RMP facilities are frequently clustered together and located near other industrial and commercial facilities, so nearby neighborhoods, schools, playgrounds, offices, medical facilities, and communities are polluted with multiple hazards at once. Nearly 4,000 RMP facilities throughout the United States are in areas that are seeing increasing impacts from climate change, such as coastal flooding, inland flooding, wildfires, and storm surge. This study, and a recent report from the Government Accountability Office—the non-partisan congressional watchdog agency—found that roughly a third of RMP facilities are at increased risk from climate impacts.
What the EPA must do
It is vital that the EPA address the cumulative health impacts from multiple polluting facilities and environmental stressors in an updated and strengthened RMP rule. In addition, the RMP should require frequent and independent facility inspections while expanding the number of facilities covered under the program.
Broad disclosure of easily accessible information in languages spoken by affected communities should be required to ensure that communities are alerted in a timely fashion to hazards, and in ways they understand. Because the RMP directly affects the emergency preparedness of a community in the event of a chemical emergency, current RMP rules are not adequate for the health and safety of frontline communities and first responders. Workers, nearby community members, and first responders have experienced substantial health burdens. Some have even died due to RMP accidents, which is why worker involvement in RMP plan development is essential to identify hazards and prevent incidents. In case of emergencies, facilities should minimally be equipped with back-up power, leak detection, and real-time air monitoring to minimize the adverse outcomes of disasters.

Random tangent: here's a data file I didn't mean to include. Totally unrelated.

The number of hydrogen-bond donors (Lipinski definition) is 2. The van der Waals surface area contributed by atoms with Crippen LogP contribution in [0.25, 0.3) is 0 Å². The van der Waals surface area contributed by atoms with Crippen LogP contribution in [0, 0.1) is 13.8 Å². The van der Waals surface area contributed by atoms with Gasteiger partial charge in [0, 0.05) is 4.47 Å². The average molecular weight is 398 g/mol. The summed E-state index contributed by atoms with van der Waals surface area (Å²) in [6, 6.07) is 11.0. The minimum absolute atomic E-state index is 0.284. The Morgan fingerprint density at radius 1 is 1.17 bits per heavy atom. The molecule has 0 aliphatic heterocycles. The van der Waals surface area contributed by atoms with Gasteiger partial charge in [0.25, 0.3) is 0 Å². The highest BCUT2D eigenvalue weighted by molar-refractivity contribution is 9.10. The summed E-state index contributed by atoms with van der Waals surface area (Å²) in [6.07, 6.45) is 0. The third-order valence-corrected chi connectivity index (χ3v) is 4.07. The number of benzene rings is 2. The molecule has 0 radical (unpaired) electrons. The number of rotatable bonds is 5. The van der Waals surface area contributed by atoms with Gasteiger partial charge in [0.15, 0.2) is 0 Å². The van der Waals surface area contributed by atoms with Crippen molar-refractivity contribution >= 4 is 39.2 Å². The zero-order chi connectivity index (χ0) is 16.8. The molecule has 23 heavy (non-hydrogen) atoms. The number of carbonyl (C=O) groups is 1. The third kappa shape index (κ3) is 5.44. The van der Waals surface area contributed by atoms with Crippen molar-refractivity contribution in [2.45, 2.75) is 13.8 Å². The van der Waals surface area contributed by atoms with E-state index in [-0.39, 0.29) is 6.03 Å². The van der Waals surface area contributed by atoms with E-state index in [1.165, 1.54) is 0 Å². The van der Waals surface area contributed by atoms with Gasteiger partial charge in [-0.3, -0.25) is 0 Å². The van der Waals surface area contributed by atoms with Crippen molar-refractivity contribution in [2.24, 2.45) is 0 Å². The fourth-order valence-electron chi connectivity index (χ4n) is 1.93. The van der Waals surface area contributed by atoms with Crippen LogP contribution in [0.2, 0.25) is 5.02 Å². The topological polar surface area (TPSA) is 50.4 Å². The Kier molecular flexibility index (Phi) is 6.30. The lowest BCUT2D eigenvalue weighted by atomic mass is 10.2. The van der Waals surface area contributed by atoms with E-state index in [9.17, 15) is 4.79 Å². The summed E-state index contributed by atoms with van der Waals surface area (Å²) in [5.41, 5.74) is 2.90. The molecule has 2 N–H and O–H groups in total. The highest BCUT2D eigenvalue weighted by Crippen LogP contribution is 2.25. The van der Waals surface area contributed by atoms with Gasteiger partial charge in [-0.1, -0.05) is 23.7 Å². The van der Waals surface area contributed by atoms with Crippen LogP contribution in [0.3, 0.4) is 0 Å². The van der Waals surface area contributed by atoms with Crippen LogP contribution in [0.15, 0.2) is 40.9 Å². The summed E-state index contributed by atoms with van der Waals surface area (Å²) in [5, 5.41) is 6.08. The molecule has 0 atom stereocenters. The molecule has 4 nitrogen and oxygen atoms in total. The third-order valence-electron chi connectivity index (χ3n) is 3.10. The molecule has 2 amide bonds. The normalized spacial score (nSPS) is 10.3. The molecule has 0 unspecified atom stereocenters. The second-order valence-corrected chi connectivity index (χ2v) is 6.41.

Healthcare professionals: let’s use our voices
On June 14th of this year, fellow nurses and health advocates spoke to the federal Office of Management and Budget (OMB) about our experiences living next to hazardous sites and the subsequent impact it has on the physical and mental health of us and our communities. My colleagues were from West Virginia and Kansas, but our stories were the same and they spoke to the need for a better RMP rule.
To craft a better RMP rule, the EPA must listen to the underserved communities impacted most by RMP facilities, as well as the healthcare professionals who serve those communities, while heeding the research showing how climate change impacts change risk management. The EPA is currently working on updating the RMP rule, slated to be released for public comment in September 2022 with a final rule issued by August 2023. The time is now for public health experts and members of the impacted communities to speak up.
As healthcare providers, we spend our professional careers working to promote patient and community health, but we need EPA to do their part and fulfill their mission “to protect human health and the environment.” That’s why I joined with hundreds of other healthcare professionals in calling on EPA to issue a strong RMP rule. We know that chemical leaks, explosions, and spills are a real threat. It’s not a matter of if disaster strikes, but when.